Linguistic contrast--the feature in question must have a synonymous counterpart that occurs in similar contexts in material generally assumed to be pre-exilic. This shows the alleged late feature's absence from classical material to be diachronically meaningful, i.e., not the result of mere chance.
Extra-biblical confirmation--in addition to late biblical attestation, the feature in question must also occur in late, extra-biblical material. This ensures that it is characteristic of the language of the late period in general, and not merely idiosyncratic of an individual writer or especially typical of the jargon of a specific literary school or genre.
Finally, the post-exilic provenance of a text of unknown date can be established only on the basis of the criterion of
Accumulation of late linguistic features--only if a given composition contains a significant number of late linguistic features relative to its length can it be considered post-classical. In other words, the sporadic appearance of characteristically late features in a work of unknown date is not sufficient to demonstrate its lateness. Conversely, the relative absence of a significant accumulation of late linguistic features may be interpreted as evidence of a date of composition prior to the late period. (16)
Significantly, while not ignoring text-critical issues where their discussion is relevant, (17) scholars who favor the diachronic approach outlined above usually base their analyses on the standard Masoretic Text (MT) of the Bible. (18) For purposes of the present study, the adjective "biblical" refers to the MT, so that the biblical Dead Sea Scrolls are defined as extra-biblical.
In recent years a few scholars have challenged the validity of the diachronic paradigm in general and its relevance for the dating of biblical texts more specifically. Among the various criticisms leveled, a recurring refrain is the claim that the biblical texts represented in the extant manuscripts (whether the MT or other Hebrew witnesses, e.g., the Dead Sea Scrolls) were undoubtedly altered to some extent in the years between their original composition and the production of the surviving copies, so that in the extant manuscripts it is no longer possible to distinguish between linguistic features representative of the language of the original authors and those representative of subsequent editors, compilers, and copyists. (19)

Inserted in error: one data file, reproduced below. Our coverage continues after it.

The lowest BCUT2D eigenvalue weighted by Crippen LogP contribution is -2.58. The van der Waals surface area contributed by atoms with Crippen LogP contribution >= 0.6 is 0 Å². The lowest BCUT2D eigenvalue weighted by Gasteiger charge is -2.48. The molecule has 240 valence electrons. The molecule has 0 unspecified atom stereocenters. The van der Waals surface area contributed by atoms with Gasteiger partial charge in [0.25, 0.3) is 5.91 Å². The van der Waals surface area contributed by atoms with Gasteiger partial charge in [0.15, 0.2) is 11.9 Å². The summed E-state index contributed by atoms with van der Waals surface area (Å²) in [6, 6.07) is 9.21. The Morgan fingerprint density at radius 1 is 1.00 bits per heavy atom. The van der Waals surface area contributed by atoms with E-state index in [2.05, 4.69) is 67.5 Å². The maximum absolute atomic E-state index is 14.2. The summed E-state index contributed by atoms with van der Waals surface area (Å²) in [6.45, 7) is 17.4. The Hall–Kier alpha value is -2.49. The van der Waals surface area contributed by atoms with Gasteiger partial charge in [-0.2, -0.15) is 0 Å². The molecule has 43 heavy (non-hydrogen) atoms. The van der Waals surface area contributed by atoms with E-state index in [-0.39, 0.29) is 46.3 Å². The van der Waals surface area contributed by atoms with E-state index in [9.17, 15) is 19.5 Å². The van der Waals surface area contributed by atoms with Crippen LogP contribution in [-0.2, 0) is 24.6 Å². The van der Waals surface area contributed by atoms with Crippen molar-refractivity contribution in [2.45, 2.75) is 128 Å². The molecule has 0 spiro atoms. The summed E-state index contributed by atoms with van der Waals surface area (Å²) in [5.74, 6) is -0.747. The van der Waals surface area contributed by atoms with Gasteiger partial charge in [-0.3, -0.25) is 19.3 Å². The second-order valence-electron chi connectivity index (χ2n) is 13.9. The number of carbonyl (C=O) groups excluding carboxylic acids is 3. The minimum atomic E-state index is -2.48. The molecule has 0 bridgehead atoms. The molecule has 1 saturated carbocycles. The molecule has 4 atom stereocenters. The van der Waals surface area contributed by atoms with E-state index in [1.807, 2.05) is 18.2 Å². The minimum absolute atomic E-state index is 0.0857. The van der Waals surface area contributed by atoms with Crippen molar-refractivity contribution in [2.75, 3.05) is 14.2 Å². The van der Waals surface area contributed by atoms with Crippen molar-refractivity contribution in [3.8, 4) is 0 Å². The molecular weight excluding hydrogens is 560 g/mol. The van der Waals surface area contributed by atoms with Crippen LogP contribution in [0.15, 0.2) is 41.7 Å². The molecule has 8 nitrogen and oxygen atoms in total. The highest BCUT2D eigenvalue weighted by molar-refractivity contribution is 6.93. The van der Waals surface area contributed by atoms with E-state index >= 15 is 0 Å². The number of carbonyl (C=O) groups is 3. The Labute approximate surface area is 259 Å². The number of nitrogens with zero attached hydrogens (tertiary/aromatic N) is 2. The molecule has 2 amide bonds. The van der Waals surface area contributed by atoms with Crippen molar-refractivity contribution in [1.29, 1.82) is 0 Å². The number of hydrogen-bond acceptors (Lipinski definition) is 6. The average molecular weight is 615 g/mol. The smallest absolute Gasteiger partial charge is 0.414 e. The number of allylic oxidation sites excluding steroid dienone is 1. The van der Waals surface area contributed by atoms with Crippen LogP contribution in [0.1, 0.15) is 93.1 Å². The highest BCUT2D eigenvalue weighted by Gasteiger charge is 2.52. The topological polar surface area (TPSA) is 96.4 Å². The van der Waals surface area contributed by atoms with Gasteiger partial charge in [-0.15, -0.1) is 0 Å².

If any part of the biblical text is to be considered pre-exilic, then a comparison of biblical and early extra-biblical spelling practices, i.e., inscriptional orthography, makes necessary the assumption that at least some portion of the biblical text underwent a late orthographic revision. This is clear, since Hebrew orthography of First Temple Period inscriptions is very defective, i.e., uses very few matres lectionis (consonants that mark vowel sounds), whereas all biblical texts, even those considered archaic, exhibit degrees of plene spelling that, while varying in their fullness, are unknown in extra-biblical Hebrew sources prior to the Second Temple Period. (20) For classical biblical texts to be spelled as they are in the MT, they must have been subjected to a process of orthographical revision, presumably around the time that the late biblical books were written. (21) There is consensus among scholars that just such a revision, likely a gradual one, led to alterations in spelling, including, but not limited to, the insertion of matres lectionis into classical texts that had formerly exhibited more defective spelling. (22) Consensus is lacking, however, on the question of whether or not the textual modifications extended beyond orthography, so that elements of morphology, syntax, and lexicon--not to mention content--were also altered. Obviously, if the revision was even remotely comprehensive, then the language of the original writers must be considered effectively obscured. (23)
The alternative approach, according to which no such orthographical revision took place, is to interpret the universal--though by no means uniform--use of plene spelling in the Hebrew Bible as evidence of the post-exilic origin of the entire corpus. However, this view is incompatible with a great deal of linguistic (and non-linguistic) evidence, including evidence of an orthographic nature (see below), and is rightly rejected by the majority of scholars. (24)
It is clear then that biblical texts were altered during the process of transmission, but it is not clear that they have been so extensively modified that the language of the original authors has become irretrievable and that meaningful diachronic analysis has therefore been rendered impossible. Indeed, despite the modifications acknowledged above, numerous cases of linguistic development can be detected not only in the...
Characteristically late spellings in the Hebrew Bible: with special reference to the plene spelling of the o-vowel in the qal infinitive construct.
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COPYRIGHT GALE, Cengage Learning. All rights reserved.